The Phase 3 definition drilling programme will be guided by the Phase 2 drill results and the gravity survey.

Stephen Dattels, Executive Co-Chairman of the Company commented: 

“The drilling programme is designed to leverage our success on two levels – to capture the near term potential of the Binga coastal permit and identify a resource that can be brought into production in relatively short time, while drilling to the east will target the large scale potential of Lélé and Djadom located adjacent to other known deposits.  Based on the encouraging results of the Phase 1 programme, the Company’s multiple DSO targets have the potential to host a regionally significant discovery.  The combination of the Phase 2 drilling and gravity survey will provide high confidence targeting for the Phase 3 drilling programme.”

The Company has also completed field activities at its Madina property in Sierra Leone.  Once the results are received, a technical report will be forthcoming.



The technical information contained in this announcement has been reviewed by Dr Brendan Clarke, the Geological Operations Manager of The MSA Group. Dr Brendan Clarke is a Member of the Geological Society of South Africa and a Professional Natural Scientist (Pr.Sci.Nat) registered with the South African Council for Natural Scientific Professions. Dr Clarke has sufficient experience relevant to the style of mineralisation under consideration and to the activities which are being reported, to qualify as a Qualified Person for the purposes of this announcement.

Glossary of Technical Terms


Banded iron formation (BIF):


A distinctive type of rock often found in Precambrian sedimentary rocks; the structure consists of repeated thin layers of iron oxides, either magnetite or haematite, alternating with bands of iron-poor silica rich shale and chert.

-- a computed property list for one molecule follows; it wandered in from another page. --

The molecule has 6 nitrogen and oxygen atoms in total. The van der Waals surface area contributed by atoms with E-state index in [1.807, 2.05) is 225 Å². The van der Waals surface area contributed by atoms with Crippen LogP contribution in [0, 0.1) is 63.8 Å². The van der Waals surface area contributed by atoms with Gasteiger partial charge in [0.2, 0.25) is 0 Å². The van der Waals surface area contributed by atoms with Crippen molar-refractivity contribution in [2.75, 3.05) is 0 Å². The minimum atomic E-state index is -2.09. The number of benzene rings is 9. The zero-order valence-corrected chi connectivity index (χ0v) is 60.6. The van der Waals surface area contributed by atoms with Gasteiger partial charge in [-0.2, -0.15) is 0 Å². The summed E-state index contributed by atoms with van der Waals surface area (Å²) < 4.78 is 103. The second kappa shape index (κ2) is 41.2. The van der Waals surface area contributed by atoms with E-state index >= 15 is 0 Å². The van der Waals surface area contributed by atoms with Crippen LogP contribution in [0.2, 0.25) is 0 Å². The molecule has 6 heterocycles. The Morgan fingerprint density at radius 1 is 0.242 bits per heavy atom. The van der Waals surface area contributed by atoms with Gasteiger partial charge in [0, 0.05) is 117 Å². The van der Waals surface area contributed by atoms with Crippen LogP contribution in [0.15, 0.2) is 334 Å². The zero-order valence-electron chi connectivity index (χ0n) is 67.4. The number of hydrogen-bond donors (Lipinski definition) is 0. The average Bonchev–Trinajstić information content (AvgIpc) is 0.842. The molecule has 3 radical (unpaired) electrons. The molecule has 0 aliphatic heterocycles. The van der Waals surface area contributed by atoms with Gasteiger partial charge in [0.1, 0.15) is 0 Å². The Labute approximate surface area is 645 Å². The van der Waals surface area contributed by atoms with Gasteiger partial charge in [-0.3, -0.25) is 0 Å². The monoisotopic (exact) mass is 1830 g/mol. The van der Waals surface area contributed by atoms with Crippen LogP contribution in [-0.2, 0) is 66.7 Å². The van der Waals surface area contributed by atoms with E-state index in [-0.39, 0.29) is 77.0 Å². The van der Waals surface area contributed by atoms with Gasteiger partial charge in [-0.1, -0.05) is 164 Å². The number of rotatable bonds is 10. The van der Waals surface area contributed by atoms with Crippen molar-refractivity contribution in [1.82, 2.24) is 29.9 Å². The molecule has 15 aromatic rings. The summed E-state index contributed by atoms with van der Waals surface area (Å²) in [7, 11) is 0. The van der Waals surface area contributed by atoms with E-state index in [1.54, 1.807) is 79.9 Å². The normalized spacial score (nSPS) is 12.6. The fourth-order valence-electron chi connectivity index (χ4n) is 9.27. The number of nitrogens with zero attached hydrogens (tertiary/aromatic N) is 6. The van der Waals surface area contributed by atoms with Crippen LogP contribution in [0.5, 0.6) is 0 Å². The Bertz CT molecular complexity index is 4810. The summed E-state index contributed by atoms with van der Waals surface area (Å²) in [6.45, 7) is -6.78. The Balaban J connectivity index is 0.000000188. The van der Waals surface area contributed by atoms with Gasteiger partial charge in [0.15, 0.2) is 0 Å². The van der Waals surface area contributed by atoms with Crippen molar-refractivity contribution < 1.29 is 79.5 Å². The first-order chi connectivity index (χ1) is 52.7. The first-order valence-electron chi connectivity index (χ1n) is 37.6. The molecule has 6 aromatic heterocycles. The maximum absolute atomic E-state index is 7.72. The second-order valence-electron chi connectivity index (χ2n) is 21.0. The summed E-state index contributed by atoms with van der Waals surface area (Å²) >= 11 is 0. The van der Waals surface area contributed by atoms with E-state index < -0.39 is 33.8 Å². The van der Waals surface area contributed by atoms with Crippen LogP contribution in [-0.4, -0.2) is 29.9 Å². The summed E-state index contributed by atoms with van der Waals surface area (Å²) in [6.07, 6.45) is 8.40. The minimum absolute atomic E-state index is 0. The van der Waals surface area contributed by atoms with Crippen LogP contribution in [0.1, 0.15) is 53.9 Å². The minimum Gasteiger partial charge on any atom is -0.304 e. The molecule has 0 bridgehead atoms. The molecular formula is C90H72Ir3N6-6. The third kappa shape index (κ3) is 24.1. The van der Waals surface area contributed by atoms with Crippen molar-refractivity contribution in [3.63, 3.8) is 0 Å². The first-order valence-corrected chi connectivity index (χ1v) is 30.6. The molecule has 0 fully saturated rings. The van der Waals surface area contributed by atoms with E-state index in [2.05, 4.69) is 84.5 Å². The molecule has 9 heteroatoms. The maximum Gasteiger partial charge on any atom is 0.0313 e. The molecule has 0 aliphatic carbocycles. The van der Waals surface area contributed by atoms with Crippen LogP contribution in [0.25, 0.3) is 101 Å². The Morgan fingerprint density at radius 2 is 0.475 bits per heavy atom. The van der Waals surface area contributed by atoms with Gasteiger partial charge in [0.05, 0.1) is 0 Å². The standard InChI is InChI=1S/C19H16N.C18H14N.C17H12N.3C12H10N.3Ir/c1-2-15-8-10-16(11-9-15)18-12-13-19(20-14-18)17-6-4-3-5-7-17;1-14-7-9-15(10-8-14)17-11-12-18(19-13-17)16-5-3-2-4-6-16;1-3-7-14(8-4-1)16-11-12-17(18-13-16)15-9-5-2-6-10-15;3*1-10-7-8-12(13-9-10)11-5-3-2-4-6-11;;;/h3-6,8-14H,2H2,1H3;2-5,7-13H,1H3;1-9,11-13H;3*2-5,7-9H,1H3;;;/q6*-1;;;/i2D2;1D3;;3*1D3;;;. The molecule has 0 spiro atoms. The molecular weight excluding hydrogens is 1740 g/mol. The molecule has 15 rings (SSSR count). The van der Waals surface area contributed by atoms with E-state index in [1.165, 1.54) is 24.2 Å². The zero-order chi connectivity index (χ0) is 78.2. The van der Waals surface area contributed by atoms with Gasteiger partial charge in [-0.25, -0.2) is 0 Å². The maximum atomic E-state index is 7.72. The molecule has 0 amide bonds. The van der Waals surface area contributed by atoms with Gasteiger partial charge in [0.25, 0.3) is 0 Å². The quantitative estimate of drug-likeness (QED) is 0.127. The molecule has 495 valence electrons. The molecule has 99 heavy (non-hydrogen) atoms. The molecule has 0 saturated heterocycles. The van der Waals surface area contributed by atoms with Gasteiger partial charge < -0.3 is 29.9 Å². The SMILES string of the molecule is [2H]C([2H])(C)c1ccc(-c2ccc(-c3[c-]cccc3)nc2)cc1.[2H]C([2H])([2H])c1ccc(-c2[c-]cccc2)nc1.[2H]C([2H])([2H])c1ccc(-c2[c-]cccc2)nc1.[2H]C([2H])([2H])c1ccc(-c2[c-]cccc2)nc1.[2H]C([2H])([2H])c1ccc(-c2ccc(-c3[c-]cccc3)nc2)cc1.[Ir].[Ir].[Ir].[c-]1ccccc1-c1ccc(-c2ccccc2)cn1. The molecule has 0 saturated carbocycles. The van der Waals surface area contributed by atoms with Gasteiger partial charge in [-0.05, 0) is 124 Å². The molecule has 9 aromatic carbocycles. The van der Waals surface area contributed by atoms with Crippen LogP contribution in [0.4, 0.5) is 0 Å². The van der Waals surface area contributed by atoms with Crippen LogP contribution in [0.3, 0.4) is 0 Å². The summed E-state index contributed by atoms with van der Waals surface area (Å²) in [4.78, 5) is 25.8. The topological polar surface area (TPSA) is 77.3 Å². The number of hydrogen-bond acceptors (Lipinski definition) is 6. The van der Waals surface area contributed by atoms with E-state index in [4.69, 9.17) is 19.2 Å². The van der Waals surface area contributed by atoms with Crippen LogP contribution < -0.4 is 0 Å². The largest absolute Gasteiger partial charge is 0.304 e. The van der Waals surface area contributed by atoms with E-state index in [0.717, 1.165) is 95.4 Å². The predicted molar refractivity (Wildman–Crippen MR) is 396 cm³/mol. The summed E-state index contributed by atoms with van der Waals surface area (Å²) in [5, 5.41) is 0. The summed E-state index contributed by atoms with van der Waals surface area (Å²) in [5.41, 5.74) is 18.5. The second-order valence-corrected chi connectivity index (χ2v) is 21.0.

Direct shipping ore (DSO):


High-grade haematite is often referred to as “Direct Shipping Ore” or “DSO” as it does not require beneficiation, or employs a relatively simple crushing and screening process, before shipment for use in steel mills.


Gradiometer gravity survey:


A geophysical technique to measure the density of the subsurface, effectively the rate of change of rock properties, to build a picture of subsurface anomalies which can then be used to more accurately target mineral deposits.




A reddish or bluish-grey oxide of iron (Fe2O3) that is not magnetic.  Haematite is often cheaper to process than other forms of iron ore as it generally does not require beneficiation due to its higher iron content.  Export grade haematite ores generally grade above 60 per cent iron content.


Reverse circulation (RC) drilling:


A drilling method that utilizes a large rotary drill and air compressor to collect rock samples quickly and efficiently. The high speed and low cost of RC drilling makes it an ideal method for obtaining mineral samples.


For further information:


West African Minerals Corporation

Denham Eke

Chief Financial Officer


Donna Yoshimatsu

Investor Relations and Corporate Secretary


+44 (0) 1624 639396



+1 (416) 722-2456

Beaumont Cornish Limited (Nominated Adviser)

Roland Cornish
Michael Cornish


+44 (0)20 7628 3396

Investec Bank PLC (Broker)

Neil Elliot

+44 (0)20 7597 5970

GTH Communications

Toby Hall

Suzanne Johnson Walsh


+44 (0) 20 3103 3902


About West African Minerals Corporation

West African Minerals Corporation (AIM: WAFM) is an iron ore mining and exploration group focused on West Africa with interests in iron ore exploration licences in Cameroon and Sierra Leone. Through its 100 per cent owned subsidiary Compagnie Minière du Cameroun SA, WAFM owns six exploration permits in Cameroon covering a total area of approximately 6,000 square kilometres and spanning the coast to the eastern deposits.  The Sierra Leone licences comprise five exploration licences with potential for enriched haematite schists typical of the Marampa Group over a total area of approximately 687 square kilometres.

Further information on the Group is available at